Debate over whether to promote natural gas or not has been elevated across the country following President Obama’s State of the Union address where he made a strong call for natural gas development. Just yesterday, one of the nation’s largest and oldest environmental organizations, the Sierra Club, announced that it will no longer support natural gas. Below is a post from systems modeler and Climate Interactive partner, Tom Fiddaman, about some of the dynamics at play when considering gas as a transition fuel to low-carbon energy sources.
Tom Fiddaman, February 3, 2012
A new article, 2011 Climate Change in Pictures and Data: Just the Facts, shares, in just two pages, seven of the most important graphs on the planet. The datasets are striking, and author Peter Gleick draws clear conclusions in a very tightly worded piece:
- ” CO2 in the atmosphere continues its inexorable rise.
- Higher concentrations of greenhouse gases leads to a hotter planet
- A hotter planet means an intensification of the hydrological cycle
- A hotter planet means disappearing glaciers and ice, especially in the Arctic.
- A warming planet also means more extremes of climate.”
I wish policy-makers, business leaders, and citizens around the world had these conclusions, and the datasets behind them, more deeply in mind. Most of the time, these trends aren’t in the headlines, though. They are crowded out by emergencies that feel more immediate, or by stories that feel more entertaining. Our planetary life-support system is changing quickly, but our collective awareness of that fact is slow to catch up with reality.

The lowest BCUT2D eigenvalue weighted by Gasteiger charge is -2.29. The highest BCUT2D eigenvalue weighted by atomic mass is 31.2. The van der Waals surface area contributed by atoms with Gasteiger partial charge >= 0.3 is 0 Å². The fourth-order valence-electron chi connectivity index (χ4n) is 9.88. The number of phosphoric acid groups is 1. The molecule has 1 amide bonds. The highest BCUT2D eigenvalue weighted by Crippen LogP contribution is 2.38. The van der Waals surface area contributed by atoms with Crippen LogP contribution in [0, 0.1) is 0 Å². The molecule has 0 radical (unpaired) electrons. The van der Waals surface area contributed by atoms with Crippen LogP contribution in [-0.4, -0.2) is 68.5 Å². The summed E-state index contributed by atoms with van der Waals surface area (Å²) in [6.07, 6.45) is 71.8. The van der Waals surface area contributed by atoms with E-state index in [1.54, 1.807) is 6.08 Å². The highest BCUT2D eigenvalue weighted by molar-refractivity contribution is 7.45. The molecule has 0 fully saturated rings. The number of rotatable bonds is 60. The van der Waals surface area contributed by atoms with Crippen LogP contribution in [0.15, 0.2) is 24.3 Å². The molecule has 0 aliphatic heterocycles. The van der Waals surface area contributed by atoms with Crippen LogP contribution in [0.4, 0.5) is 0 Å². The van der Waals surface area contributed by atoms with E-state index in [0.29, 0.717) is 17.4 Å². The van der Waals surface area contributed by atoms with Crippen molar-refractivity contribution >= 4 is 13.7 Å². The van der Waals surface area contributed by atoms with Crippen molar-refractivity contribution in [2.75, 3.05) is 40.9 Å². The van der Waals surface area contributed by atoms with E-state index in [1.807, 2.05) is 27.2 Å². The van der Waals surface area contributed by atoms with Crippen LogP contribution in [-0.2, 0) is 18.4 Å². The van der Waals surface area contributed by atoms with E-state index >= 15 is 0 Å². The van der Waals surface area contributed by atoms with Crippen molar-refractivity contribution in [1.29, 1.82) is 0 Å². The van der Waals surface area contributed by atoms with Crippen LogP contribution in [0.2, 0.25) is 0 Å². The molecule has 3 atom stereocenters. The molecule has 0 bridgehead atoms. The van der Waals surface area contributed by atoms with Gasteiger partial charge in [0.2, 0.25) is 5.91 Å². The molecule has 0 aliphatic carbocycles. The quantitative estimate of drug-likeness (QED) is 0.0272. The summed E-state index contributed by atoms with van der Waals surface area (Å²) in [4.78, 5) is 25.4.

Is there anything to be done about that? Continue reading
Early adoption of renewable energy helps jump start the transition to a low-carbon economy via a reinforcing feedback loop. Anything that diminishes early adoption of renewable energy – including competition from ultra-cheap fossil fuels - slows down this transition.
Recent reports that unusually low natural gas prices in the US may be weakening homeowner’s enthusiasm for investing in solar panels are a cause for concern, especially considering a dynamic we have begun exploring with En-ROADS (our interactive scenario-testing tool that explores the dynamics of creating a low-carbon economy). In En-ROADS, just as described in the latest news accounts, when there is a lot of cheap gas around the growth in renewables tends to be slower.
On the surface, these reports seem to be telling the tale of a one-time event: cheaper gas this year means fewer new solar installations this year. That’s true, but it’s not the whole story.
Consider the virtuous cycle shown in the diagram above: with more units of solar installed there is more learning by doing. Costs of solar fall, leading to greater attractiveness of solar and even more units of solar installed, and so on.
But here’s the glitch – if the falling cost of natural gas makes the attractiveness of solar decline, then the early installations that launch the virtuous cycle falter, and the whole reinforcing process can lose momentum.
The impact of cheap gas is NOT just a smaller number of new installations this year; it’s a future loss in the speed at which solar becomes more affordable. Think of money not invested in a retirement account; it’s not just that the balance is lower, but that a lower balance earns interest more slowly.